Multinodular Goiter Surgery and Medication

What to Expect from our Endocrinologists

Providence Saint John’s Health Center provides comprehensive and compassionate medical services in the field of endocrinology. If you have been diagnosed with multinodular goiter or if you are observing symptoms related to the condition, schedule an appointment with us right away. From diagnosis to treatment and recovery, our expert staff at the Endocrine Tumor and Bone Disease Program, led by physician-scientists Dr. Melanie Goldfarb and Dr. Frederick Singer, will have the answers for all of your needs.

Diagnosing Multinodular Goiter

When you consult an endocrinologist, the first thing you can expect is a set of questions about your family’s medical history. In this portion, you may be asked whether anyone else among your close relatives have had goiter or other growths in the chest and neck area. This is usually followed by a thorough physical examination that will help your doctor assess the situation closely.

The next step is to have a thyroid ultrasound. This is a painless and non-intrusive procedure where sound waves are projected through a person’s neck. The ultrasound device converts sound patterns into images and provides useful information such as the size of the goiter, how many nodules it has, whether it’s solid or cystic, how light or dark it appears and what its general features are.

Depending on thyroid cancer risk factors such as nodule sizes, family history, and ultrasound findings, your doctor may request a fine needle aspiration biopsy. This procedure extracts cells from a nodule using a small needle similar to those used to draw blood. A cytologist then performs a microscope examination in a laboratory for proper evaluation.

Treatment, Recovery, and After-Effects

Surgery where part or all of the thyroid is removed (thyroidectomy) is the most effective option for treating multinodular goiter. Medication has been given as an option in the past, but research has shown that this approach is usually ineffective.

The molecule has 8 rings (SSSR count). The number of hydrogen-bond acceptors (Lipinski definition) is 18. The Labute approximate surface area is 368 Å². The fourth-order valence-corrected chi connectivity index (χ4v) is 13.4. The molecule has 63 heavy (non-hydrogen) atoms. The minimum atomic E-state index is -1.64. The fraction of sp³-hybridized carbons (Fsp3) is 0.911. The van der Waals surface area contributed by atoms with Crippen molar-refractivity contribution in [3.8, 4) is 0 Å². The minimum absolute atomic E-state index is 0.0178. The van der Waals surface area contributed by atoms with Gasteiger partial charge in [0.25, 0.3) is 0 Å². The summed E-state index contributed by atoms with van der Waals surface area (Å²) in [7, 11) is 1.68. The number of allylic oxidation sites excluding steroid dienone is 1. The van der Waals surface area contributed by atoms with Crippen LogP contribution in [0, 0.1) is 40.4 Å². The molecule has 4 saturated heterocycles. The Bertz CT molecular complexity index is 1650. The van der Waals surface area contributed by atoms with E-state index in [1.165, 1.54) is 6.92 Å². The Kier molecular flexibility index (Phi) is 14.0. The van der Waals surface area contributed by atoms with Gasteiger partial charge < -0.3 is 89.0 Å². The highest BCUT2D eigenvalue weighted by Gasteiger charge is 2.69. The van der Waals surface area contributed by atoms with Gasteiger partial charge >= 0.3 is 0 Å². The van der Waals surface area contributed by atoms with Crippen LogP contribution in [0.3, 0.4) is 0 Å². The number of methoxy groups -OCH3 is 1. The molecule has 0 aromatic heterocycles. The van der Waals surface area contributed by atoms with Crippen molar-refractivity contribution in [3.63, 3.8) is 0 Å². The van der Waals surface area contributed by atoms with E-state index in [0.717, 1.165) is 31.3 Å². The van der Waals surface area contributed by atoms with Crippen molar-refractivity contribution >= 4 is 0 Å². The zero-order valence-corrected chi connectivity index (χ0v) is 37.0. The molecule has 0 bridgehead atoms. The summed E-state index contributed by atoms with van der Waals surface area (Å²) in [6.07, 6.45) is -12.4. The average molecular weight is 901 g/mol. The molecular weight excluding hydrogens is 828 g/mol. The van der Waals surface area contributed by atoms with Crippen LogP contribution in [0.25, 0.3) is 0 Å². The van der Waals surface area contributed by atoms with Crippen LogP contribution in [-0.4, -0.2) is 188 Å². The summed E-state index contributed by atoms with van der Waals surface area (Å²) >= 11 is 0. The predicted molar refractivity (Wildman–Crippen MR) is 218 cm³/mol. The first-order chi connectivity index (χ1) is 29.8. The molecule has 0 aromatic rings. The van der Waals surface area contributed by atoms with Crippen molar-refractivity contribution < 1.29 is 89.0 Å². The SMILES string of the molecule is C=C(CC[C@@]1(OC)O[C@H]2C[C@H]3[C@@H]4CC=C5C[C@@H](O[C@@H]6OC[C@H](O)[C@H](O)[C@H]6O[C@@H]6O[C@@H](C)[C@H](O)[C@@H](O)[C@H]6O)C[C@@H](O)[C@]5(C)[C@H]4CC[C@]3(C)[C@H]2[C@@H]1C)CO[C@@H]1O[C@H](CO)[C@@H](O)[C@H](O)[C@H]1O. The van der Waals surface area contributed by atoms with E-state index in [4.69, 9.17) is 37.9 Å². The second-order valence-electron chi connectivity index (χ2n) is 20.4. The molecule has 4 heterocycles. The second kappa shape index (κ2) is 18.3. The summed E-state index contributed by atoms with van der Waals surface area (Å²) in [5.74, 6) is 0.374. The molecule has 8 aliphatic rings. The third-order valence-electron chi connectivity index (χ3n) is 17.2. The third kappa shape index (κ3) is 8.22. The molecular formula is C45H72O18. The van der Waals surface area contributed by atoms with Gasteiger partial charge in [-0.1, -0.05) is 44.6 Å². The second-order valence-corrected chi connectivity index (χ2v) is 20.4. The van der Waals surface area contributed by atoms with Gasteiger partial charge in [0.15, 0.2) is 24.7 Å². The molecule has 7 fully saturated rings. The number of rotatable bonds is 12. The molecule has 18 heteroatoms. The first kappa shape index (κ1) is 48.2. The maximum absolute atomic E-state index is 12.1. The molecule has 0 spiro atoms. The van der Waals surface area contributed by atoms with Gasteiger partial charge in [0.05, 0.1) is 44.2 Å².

Thyroidectomy is done under general anesthesia, so you will not be conscious during the procedure. After sedation, the patient is taken to an operating room and is hooked up to vital sign monitors. When pre-operation preparations are complete, the operating team starts with a small incision at the middle of the neck. All or part of the thyroid is removed and depending on the patient’s condition, and surrounding lymph nodes may also be removed. Thyroidectomy usually takes several hours and the patient will be taken to a recovery room afterwards.

Normally, patients can leave the hospital a full day after surgery. They may experience hoarseness or weakness of the voice, but breathing and swallowing should be normal. The effects on the voice are usually temporary and will usually go away within several days. After 10 days or so, patients typically are able to perform most, if not all of their regular activities.

About Multinodular Goiter and Its Symptoms

Goiter is the general term used to describe a state of abnormal enlargement in the thyroid gland. The thyroid is a ductless gland located in the neck. It secretes hormones that regulate growth and development in the human body. When goiter is caused by the growth of multiple nodules, it’s referred to as multinodular goiter.

At this point, it is unclear what causes the growth of thyroid nodules, though medical researchers suspect genetic factors, exposure to radiation and nutritional deficiencies as the likely risk factors. The appearance of thyroid nodules becomes more likely as people age and is more common in women than in men.

Most cases of multinodular goiter do not produce symptoms that warrant treatment. However, there are cases when the thyroid grows large enough to an extent where it becomes unsightly and obstructive to normal breathing and swallowing. Under these conditions, endocrinologists usually propose a surgical solution to address the problem.

If the multinodular goiter causes the thyroid to produce excessive amounts of hormones, it’s referred to as toxic multinodular goiter. In this condition, the afflicted individual may experience one or more of the following symptoms:

  • Increased heart rate
  • Unexplained weight loss
  • Tremors
  • Irritability
  • General weakness and fatigue
  • Oversensitivity to heat

The growth of nodules in the thyroid may also be a cause for cancer concerns. While 90% of multinodular goiter cases have benign growths, endocrinologists and other medical specialists might suggest a fine needle aspiration biopsy to rule out the disease. 

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